Although President Donald Trump has vowed to repeal and replace the Affordable Care Act, it seems increasingly likely he and congressional Republicans will instead opt to keep at least part of the law intact.
1. People like the ACA
The popularity of the health care law is at a record high. A recent poll by NBC News and the Wall Street Journal found that 45% of Americans think the law is a good idea, while 41% think it's a bad idea. The same poll showed that 50% of Americans say they have little to no confidence that Republican plans to repeal and replace the law will make things better.
Meanwhile, a poll released Wednesday by Quinnipiac University found that 50% of voters don't want Trump to repeal the health care law, while only 46% do.
2. People really like some parts of the ACA
The provision preventing insurance companies from discriminating against those with pre-existing conditions — about 52 million Americans have such conditions, which can range from diabetes to cancer — is wildly popular. The policy that allows children to stay on their parents' health insurance plans until the age of 26 is also a favorite aspect of the ACA.
Trump has said he plans to keep popular parts of the ACA in place as Republicans work to repeal it.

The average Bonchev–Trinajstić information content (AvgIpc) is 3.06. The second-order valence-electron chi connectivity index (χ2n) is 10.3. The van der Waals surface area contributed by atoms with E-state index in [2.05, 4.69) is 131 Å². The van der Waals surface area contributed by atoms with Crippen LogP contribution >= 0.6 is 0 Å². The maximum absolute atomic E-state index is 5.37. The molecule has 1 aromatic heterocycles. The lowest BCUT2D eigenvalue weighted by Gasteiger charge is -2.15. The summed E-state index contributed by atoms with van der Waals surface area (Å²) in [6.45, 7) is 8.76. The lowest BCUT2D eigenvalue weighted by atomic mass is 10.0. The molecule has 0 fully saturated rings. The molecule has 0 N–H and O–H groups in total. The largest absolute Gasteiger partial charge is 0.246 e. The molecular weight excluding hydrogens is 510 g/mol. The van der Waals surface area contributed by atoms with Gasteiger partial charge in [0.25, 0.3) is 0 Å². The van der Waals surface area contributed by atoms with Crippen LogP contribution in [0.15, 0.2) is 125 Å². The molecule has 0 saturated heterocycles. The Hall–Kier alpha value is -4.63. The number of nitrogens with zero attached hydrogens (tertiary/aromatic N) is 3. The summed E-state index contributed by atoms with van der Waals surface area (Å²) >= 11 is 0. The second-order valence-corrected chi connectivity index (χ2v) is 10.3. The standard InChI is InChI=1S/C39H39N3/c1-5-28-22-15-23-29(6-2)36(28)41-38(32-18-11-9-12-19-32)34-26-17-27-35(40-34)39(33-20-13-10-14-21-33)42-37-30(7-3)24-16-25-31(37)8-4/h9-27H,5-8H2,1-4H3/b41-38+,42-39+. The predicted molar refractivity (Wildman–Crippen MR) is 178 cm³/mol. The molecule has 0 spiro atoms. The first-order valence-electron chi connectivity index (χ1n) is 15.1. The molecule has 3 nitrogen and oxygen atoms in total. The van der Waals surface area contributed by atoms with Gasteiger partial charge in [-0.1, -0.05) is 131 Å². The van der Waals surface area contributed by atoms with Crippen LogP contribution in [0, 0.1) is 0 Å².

3. You can't repeal just some parts
Republicans will have a tough time repealing the parts of ACA they don't like while keeping the parts they do. That’s because of how the law is set up. Sick people and those with pre-existing conditions cost health care providers more money than those who are healthy. To cover those costs, the ACA requires many people be insured or pay a penalty. If Republicans get rid of this individual mandate, they'll have to find some other way to afford the costs of insuring those with pre-existing conditions.
4. Trump promised health care for all
Trump has backed himself into a corner. He's promised "insurance for everybody," which sounds suspiciously like universal health care. Unfortunately for Trump, his Republican allies in Congress despise the idea of universal health care, meaning Trump will have to find some way to make health care more widely available and affordable without the use of tax subsidies — a Herculean problem without any apparent solutions.
So far, the Republicans' strategy has been to delay while they put together a replacement plan. But different Republicans have suggested different approaches. House Republican leaders, Sen. Orrin Hatch of Utah, Rep. Tom Price of Georgia and Sen. Ted Cruz of Texas have all proposed legislation to replace the ACA. But each of these plans would likely result in higher premiums and worse coverage, according to the Washington Post.
Until Republicans can come up with a solution that offers either lower prices or better coverage — or, hopefully, both — it’s likely they’ll continue to stall.